A. EDUCATE THE CONSUMER OF GOODS TO INCREASE HIS "EX ANTE RESPONSIBILITY"

Consumers must be taught that they are "responsible", i.e. that they themselves are in a position to influence the future, that what can be described as their "purchasing policy" has a direct influence on it.

A possible solution is, also, in Compliance Law:

🔴M.-A. Frison-Roche, ðŸ“Training: content and container of Compliance Law, 2021

 

Because Compliance is based on the organisation of its "tools" on companies, it is up to them to set up this pedagogy.

The model can be taken from the digital world, a space in which digital companies must educate consumers to respect the rights of others, particularly intellectual property rights, and beyond the fight against hate, to learn to better respect others.

Retail companies, that have built physical or virtual spaces in which consumers make massive purchases, must increase this education and report on it to show the "culture of compliance" that drives them. It is very important to provide evidence of such an educational approach and its results.

🔴M.-A. Frison-Roche, ðŸ“The judge, the compliance obligation, and the company. The Compliance probationary system, 2023

 

By increasing the "Ex Ante responsibility" of consumers, companies fulfil more of their own, in the alliance mechanism that marks this new branch of Law.

 

B. EDUCATE THE CONSUMER OF FINANCIAL SERVICES TO INCREASE THEIR "EX ANTE RESPONSIBILITY"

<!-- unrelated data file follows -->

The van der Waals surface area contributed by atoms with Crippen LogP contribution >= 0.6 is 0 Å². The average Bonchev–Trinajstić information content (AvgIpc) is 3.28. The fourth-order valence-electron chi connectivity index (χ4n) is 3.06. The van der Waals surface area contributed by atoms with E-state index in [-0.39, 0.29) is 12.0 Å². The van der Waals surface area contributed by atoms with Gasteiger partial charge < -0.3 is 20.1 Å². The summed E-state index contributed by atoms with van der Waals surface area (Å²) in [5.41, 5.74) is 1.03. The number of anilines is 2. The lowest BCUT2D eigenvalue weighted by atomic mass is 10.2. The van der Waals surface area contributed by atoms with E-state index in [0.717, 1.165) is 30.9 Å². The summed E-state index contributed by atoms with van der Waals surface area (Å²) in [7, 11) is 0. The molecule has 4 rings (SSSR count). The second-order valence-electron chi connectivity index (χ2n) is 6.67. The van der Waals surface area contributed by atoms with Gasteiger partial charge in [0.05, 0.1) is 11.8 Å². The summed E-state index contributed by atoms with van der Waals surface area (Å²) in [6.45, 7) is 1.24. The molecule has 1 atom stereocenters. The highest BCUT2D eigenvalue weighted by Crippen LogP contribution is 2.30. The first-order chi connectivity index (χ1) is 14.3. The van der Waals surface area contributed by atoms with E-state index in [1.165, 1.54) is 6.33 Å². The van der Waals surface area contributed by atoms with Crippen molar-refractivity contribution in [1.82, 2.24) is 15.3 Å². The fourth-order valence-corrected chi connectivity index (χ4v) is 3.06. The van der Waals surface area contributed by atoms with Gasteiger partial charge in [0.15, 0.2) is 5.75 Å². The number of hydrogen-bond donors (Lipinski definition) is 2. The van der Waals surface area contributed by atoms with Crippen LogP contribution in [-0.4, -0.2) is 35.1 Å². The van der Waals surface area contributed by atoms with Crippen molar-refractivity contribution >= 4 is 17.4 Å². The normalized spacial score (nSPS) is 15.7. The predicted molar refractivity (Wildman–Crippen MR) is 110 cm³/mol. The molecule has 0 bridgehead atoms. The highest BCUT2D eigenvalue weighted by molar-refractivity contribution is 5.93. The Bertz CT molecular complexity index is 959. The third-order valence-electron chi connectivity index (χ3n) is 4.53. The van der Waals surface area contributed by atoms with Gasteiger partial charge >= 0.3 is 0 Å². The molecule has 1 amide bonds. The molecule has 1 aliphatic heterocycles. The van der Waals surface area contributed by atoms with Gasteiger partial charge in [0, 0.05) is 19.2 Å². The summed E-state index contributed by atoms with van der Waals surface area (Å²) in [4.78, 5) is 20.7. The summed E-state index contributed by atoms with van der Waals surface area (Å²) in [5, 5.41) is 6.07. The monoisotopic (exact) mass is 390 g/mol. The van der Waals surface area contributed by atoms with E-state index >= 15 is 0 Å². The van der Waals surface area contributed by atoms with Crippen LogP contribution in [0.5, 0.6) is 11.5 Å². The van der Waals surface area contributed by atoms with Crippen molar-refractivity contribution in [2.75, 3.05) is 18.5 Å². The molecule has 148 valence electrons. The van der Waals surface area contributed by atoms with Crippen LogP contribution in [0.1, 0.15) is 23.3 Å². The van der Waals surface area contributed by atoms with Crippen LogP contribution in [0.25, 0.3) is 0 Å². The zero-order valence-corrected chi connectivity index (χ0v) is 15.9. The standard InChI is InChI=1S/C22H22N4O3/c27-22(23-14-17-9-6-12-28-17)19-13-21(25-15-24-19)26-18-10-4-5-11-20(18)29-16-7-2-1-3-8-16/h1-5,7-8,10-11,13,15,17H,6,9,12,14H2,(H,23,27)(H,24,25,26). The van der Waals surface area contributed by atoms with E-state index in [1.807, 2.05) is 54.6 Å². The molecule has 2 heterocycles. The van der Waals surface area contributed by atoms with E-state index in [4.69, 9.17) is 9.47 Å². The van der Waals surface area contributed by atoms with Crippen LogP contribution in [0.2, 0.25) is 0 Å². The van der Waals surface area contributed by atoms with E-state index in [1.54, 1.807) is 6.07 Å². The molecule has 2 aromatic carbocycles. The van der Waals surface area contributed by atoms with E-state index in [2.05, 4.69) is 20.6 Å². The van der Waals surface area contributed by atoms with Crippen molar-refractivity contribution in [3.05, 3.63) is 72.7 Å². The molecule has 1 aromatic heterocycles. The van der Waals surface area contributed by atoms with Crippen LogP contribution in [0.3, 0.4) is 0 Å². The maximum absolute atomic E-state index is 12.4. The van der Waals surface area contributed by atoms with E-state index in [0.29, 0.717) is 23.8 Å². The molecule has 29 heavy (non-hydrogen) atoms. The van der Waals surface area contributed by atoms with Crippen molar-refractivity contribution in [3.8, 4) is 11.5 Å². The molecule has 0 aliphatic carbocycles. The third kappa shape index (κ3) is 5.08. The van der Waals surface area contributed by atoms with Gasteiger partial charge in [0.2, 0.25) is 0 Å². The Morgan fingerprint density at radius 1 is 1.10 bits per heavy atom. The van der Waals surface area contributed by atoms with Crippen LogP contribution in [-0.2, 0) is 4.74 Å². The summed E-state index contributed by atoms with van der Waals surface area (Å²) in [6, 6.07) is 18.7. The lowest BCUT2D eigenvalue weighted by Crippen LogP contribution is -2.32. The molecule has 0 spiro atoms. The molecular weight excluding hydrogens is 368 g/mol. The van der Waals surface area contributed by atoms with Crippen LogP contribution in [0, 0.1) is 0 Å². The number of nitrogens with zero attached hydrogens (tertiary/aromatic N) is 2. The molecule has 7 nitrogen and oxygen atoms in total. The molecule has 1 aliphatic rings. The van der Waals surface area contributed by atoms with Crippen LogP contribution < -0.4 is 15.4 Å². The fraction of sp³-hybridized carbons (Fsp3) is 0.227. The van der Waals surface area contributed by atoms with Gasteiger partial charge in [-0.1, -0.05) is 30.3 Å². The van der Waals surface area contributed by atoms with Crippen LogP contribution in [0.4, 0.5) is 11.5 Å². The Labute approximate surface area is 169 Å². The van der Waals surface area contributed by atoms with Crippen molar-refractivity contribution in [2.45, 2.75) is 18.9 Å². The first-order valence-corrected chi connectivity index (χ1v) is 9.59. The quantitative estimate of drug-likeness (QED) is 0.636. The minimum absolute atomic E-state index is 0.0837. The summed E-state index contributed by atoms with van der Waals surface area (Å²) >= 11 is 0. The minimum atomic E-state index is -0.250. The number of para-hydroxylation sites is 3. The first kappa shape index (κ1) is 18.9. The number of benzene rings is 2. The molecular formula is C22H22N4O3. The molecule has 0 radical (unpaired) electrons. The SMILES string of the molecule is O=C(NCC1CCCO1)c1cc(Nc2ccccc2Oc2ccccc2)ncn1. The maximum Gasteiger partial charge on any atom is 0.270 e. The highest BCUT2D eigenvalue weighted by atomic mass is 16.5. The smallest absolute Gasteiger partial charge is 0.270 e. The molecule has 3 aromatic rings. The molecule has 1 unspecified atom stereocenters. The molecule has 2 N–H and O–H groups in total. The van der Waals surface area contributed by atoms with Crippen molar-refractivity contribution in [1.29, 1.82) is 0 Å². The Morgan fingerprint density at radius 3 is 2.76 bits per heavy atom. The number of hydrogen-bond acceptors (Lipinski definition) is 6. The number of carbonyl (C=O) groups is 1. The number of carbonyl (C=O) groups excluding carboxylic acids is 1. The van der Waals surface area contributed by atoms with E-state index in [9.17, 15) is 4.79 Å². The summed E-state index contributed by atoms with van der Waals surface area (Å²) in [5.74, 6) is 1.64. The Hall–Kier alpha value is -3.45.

It has always been said that companies exposed to the financial markets are socially responsible in order to preserve their reputation and the quality of their relationship with investors.

This is true for sophisticated investors, specialised funds and institutional investors. It is less true for the more ordinary consumer.

The Law is evolving, both in the information made available to ordinary investors and in their credibility. It is under the heading of Vigilance that the directive on Corporate Sustainability Due Diligence is being drawn up. Furthermore, the transposition of the Corporate Sustainability Reporting Directive, which obliges large companies to produce a "sustainability" report, including extra-financial information, already includes information on the company's action with regard to the Monumental Goals set out in the Compliance Law.

It is therefore on the investor, consumer of profitability, that the Legislator is currently relying most to assess the value of compliance with its duties.